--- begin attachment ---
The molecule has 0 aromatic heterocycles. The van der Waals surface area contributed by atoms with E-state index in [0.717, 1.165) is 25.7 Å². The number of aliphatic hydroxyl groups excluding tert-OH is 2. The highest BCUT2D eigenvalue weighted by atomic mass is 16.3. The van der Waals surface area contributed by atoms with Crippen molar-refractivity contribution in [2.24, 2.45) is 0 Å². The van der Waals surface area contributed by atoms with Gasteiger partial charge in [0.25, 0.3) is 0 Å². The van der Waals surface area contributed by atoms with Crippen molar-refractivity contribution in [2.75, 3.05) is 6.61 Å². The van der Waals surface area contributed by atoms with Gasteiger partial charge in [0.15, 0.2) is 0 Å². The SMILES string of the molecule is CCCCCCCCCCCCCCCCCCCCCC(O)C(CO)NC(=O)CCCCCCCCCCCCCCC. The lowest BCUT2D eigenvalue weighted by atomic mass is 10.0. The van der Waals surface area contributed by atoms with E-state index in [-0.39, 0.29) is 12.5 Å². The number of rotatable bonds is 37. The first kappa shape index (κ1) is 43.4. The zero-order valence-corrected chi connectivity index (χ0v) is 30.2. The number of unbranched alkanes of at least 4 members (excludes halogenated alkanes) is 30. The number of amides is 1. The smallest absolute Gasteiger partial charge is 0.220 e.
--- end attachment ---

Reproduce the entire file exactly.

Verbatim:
The molecule has 0 aromatic heterocycles. The van der Waals surface area contributed by atoms with E-state index in [0.717, 1.165) is 25.7 Å². The number of aliphatic hydroxyl groups excluding tert-OH is 2. The highest BCUT2D eigenvalue weighted by atomic mass is 16.3. The van der Waals surface area contributed by atoms with Crippen molar-refractivity contribution in [2.24, 2.45) is 0 Å². The van der Waals surface area contributed by atoms with Gasteiger partial charge in [0.25, 0.3) is 0 Å². The van der Waals surface area contributed by atoms with Crippen molar-refractivity contribution in [2.75, 3.05) is 6.61 Å². The van der Waals surface area contributed by atoms with Gasteiger partial charge in [0.15, 0.2) is 0 Å². The SMILES string of the molecule is CCCCCCCCCCCCCCCCCCCCCC(O)C(CO)NC(=O)CCCCCCCCCCCCCCC. The lowest BCUT2D eigenvalue weighted by atomic mass is 10.0. The van der Waals surface area contributed by atoms with E-state index in [-0.39, 0.29) is 12.5 Å². The number of rotatable bonds is 37. The first kappa shape index (κ1) is 43.4. The zero-order valence-corrected chi connectivity index (χ0v) is 30.2. The number of unbranched alkanes of at least 4 members (excludes halogenated alkanes) is 30. The number of amides is 1. The smallest absolute Gasteiger partial charge is 0.220 e.